March 13, 2007 > The Williams Family
The Williams Family
Malcom Williams was born in Ohio in 1853 and Eva Austin in Iowa in 1863. They were married in Salida, Colorado in 1883. Their first three children were girls. Laurel and Vera were born in Colorado and Nell in Utah. Their last four were boys, Leland (Lee), Myron (Bill), Burdette and Irving, born after the family moved to Pasadena, California.
Leland moved to Iowa and liked farming so much he stayed there and married Estella Ostrander. Their children were Barbara, Stanford Eugene (known as Gene) and Rachel. The family moved to Centerville in 1928 where Lee joined his brothers to form a farming partnership called Williams Bros. Ltd.
Irving and his wife Marjorie had three sons, Richard, Irving, Jr. and Donald. Myron had no children. Myron and Burdette began farming near Woodland but locust destroyed the grapes they were raising and temporarily ended their farming careers. Myron took a job with the Booth Cannery at Centerville. Burdette became a state grape inspector and learned about grapes and wines.
Myron served in the U.S. Army Expeditionary Force in France in World War I. He later became a tomato buyer for Booth Cannery which had several hundred acres under contract for tomato canning each year. When the cannery closed down in late fall there was always a crop of green tomatoes on the vines that went to waste. Myron convinced his brothers that they could pack the green tomatoes in railroad cars and let them ripen on the way East.
Burdette and Irving joined Myron at Centerville and their first load of green tomatoes was shipped in 1924. From tomatoes the brothers branched out into peas and other vegetables. Southern Pacific Railroad was so impressed with the Williams Brothers business that they built the shippers a packing shed along the tracks in 1928.
The May 1947 "Sesquicentennial" published by The Washington News displays a picture of the shed under the headline "L. S. Williams-Grower and Shipper." Lee Williams was expanding production and had already shipped 350 carloads of cauliflower. Four cars could be loaded at one time and this shed and 12 cars of produce handled daily. About 110 cars of tomatoes and 50 to 60 cars of peas were shipped each year. The Williams brothers had helped Centerville become a major vegetable growing and shipping center. Son Gene worked in the packing shed during vacation periods starting at age 11.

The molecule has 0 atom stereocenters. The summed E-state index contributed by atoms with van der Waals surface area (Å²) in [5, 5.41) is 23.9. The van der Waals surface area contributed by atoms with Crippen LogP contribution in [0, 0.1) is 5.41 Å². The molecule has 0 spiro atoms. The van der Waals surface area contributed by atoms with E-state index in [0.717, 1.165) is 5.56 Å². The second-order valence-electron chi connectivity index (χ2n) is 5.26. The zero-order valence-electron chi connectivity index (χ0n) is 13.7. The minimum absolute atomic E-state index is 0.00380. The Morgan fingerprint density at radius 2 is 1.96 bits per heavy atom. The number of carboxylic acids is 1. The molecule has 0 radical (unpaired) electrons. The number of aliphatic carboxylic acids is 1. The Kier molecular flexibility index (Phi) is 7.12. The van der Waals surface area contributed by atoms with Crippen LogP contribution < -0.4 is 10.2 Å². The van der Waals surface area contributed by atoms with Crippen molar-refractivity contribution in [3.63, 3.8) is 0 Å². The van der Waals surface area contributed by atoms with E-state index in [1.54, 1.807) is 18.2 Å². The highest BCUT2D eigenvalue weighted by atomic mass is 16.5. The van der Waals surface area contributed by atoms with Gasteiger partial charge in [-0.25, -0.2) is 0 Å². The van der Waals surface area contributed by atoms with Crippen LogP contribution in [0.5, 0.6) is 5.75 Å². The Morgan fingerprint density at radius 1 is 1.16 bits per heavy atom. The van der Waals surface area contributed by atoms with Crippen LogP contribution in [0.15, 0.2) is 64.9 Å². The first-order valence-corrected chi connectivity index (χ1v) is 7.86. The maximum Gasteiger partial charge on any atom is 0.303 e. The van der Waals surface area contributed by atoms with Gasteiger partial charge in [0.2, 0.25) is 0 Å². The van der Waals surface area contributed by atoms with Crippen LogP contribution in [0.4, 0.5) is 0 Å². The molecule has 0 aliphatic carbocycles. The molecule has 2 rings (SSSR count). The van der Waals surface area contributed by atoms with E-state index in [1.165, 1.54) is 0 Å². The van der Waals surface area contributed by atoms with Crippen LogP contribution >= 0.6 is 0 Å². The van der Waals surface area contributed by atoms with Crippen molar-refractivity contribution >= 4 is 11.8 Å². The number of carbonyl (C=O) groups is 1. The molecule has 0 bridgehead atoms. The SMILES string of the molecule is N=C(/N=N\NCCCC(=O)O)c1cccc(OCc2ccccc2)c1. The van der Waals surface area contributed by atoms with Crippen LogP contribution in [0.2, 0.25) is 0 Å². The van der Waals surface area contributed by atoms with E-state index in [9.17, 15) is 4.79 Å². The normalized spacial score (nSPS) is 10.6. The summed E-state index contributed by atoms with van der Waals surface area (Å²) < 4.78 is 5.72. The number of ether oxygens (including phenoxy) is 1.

Another section of the paper advertised W. B. Williams-Grower and Shipper of Quality Vegetables from Irvington" and showed photos of the celery harvest and packing. Williams was growing and shipping over 5,000 crates of celery and many carloads of other vegetables from Irvington. He was employing from 60 to 100 workers year around to carry out the many tasks on the 12 farms he operated. Vera was Burdette's secretary for many years. The Williams brothers had also helped make Irvington a vegetable shipping center.
When Prohibition ended in 1933 the Williams Brothers began getting requests from the railroads for wines to serve in their dining cars, so they entered the wine business. The Novitiate winery in Los Gatos agreed to sell some wine wholesale to the Williams Brothers for bottling in Centerville. George Lyle designed bottle labels for the brothers Castlewood brand wine, and the brothers began bottling and marketing their special wines. Nell was secretary of the Williams Brothers firm from 1930 on.
Burdette visited neighboring wineries and purchased only the premium wines of his choice. He was often assisted in selecting the wines by chemist Charles Siefert of Oakland. The brothers eventually produced 16 varieties of wine and were one of the first California wine companies to date their wines. Three Castlewood wines-Burgundy, Sauterne and Sherry-won gold medals at the 1935 and 1937 California State Fairs. The Felice Brothers bought the Castlewood label about 1945 and it soon declined in popularity because of changes in quality.
Times were tough during the depression years, and the brothers split up about 1940 but stayed in agriculture. Irving moved to Bakersfield and Bill to Delano. Lee stayed in Centerville to farm the L. S. Williams Co, and Burdette farmed with his packing house in Irvington.
Pressures from development caused Burdette to retire from farming in 1956, the year Fremont was incorporated. Lee died that same year, but Gene continued farming until 1983 when the business was sold to the Mel Alameda family.